This article chronicles the Supreme Court's expansion of the “culture of irresponsibility,” where institutional defendants are freed from tort liability with no check on the abuse of such immunity. Professor Davis describes the Court's progression toward immunity in products liability decisions of the past decade including East River Steamship, Boyle, Cipollone, and Lohr. Noting the effect of the Court's decisions in promoting institutional irresponsibility, Professor Davis encourages the Court to use its “cultural influence” and reconsider its broad extension of immunity which has spread to situations and institutional defendants the Court never imagined.


Federal Rule Of Evidence 407: Should It Apply To Products Liability?, Patricia A. Brass Jan 1994

Federal Rule Of Evidence 407: Should It Apply To Products Liability?, Patricia A. Brass

Touro Law Review

No abstract provided.


Introduction, Honorable George C. Pratt Jan 1993

Introduction, Honorable George C. Pratt

Touro Law Review

No abstract provided.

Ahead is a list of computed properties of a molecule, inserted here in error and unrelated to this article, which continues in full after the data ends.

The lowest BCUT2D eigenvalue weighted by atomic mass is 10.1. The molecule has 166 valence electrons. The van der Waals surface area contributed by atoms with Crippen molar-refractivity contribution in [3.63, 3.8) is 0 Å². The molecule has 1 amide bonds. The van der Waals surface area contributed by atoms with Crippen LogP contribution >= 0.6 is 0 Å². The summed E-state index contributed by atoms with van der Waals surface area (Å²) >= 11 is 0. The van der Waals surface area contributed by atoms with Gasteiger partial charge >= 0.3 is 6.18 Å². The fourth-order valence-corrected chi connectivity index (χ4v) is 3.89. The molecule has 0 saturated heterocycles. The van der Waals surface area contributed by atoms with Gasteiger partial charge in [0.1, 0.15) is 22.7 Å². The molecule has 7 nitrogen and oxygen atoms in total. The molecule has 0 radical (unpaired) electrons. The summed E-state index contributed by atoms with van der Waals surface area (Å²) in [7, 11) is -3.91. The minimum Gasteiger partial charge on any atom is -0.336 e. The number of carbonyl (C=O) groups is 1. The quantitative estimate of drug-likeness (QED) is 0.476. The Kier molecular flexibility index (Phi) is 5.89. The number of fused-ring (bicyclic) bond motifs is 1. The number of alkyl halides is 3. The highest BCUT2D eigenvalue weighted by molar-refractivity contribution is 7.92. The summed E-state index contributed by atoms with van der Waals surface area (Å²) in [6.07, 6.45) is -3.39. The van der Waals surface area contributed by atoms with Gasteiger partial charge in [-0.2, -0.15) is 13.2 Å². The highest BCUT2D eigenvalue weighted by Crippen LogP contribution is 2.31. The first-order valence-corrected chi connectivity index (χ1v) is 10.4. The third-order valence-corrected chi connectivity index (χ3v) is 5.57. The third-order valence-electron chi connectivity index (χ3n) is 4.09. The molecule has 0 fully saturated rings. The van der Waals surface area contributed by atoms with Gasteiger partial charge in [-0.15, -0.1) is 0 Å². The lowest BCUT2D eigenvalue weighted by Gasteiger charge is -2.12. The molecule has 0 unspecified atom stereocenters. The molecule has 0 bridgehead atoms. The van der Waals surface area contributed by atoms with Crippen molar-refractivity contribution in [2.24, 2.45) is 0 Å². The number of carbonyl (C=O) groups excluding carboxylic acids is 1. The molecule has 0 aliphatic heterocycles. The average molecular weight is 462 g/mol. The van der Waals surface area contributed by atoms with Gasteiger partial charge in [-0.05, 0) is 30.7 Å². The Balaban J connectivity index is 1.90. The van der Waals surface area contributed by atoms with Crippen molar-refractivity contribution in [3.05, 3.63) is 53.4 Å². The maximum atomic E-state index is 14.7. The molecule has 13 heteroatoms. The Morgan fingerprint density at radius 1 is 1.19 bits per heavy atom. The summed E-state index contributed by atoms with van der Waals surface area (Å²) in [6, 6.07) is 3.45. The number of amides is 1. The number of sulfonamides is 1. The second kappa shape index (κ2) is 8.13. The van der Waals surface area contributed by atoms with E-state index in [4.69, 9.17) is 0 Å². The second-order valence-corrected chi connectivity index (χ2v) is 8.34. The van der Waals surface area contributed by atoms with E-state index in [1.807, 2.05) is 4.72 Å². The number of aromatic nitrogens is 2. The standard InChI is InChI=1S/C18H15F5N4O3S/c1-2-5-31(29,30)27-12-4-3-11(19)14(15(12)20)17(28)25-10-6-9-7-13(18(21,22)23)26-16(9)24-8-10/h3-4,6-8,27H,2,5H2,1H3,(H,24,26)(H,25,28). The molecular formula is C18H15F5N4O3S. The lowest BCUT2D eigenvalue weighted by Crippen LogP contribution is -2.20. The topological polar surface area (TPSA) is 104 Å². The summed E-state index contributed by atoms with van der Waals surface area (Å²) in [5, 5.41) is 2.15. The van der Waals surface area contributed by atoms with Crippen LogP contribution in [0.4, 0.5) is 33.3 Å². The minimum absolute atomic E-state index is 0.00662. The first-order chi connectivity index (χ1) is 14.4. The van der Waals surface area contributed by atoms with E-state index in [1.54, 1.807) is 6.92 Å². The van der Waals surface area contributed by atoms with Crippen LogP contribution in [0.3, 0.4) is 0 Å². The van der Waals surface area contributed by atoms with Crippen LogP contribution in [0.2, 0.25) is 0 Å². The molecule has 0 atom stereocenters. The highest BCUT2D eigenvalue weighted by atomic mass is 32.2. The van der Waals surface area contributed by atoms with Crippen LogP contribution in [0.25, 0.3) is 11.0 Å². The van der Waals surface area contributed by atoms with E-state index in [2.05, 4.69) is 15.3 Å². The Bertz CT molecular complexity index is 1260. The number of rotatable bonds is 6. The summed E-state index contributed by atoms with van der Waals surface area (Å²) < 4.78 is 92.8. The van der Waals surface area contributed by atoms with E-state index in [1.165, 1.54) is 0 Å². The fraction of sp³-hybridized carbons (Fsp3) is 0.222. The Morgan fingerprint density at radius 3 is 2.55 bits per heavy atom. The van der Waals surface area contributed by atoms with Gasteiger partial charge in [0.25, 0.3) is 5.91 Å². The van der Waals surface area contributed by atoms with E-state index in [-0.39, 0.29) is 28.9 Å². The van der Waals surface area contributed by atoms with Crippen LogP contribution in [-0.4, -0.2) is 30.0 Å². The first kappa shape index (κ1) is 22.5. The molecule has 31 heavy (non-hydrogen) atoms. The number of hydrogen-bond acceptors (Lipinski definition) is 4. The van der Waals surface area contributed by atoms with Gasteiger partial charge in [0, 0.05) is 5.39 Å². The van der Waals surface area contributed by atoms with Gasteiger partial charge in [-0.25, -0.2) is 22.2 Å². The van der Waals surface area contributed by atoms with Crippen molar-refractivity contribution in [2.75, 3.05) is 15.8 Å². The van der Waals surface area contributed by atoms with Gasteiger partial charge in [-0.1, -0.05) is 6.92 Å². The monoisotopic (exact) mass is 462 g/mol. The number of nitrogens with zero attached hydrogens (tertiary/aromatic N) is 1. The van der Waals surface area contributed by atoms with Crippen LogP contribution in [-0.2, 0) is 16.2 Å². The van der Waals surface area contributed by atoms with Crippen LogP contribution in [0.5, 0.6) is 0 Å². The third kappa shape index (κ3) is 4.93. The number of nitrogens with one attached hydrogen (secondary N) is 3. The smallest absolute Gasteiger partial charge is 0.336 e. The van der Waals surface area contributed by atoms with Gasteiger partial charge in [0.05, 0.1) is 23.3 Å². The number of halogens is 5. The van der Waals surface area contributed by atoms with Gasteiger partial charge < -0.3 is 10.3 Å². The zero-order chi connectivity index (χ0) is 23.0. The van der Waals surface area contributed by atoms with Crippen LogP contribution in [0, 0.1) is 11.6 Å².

Settling For A Judge: A Comment On Clermont And Eisenberg, Samuel R. Gross Jan 1992

Settling For A Judge: A Comment On Clermont And Eisenberg, Samuel R. Gross

Articles

Trial by Jury or Judge: Transcending Empiricism,1 by Kevin Clermont and Theodore Eisenberg, is not only an important article, it is unique. To most Americans, trial means trial by jury. In fact, over half of all federal trials are conducted without juries2 (including 31% of trials in cases in which the parties have the right to choose a jury3), and the proportion of bench trials in state courts is even higher.4 And yet, while there is a large literature on the outcomes of jury trials and the factors that affect them,5 nobody else has systematically compared trials by jury to …


State Of The Art Evidence Under Ohio Strict Products Liability Law, Chris L. Hurlbut Jan 1988

State Of The Art Evidence Under Ohio Strict Products Liability Law, Chris L. Hurlbut

Cleveland State Law Review

While the evolution of strict products liability has not generated as much jurisprudence in Ohio as it has in other states, the Ohio law that has evolved clearly reflects the national confusion. Frequently, the confusion both nationally and in Ohio results from the courts' failure to adequately separate the many issues that arise in a strict products liability action. The purpose of this Note is to focus on one narrow issue in Ohio strict products liability law-the admissibility of state of the art evidence. The Ohio Supreme Court has never addressed this question, and other jurisdictions are split on the …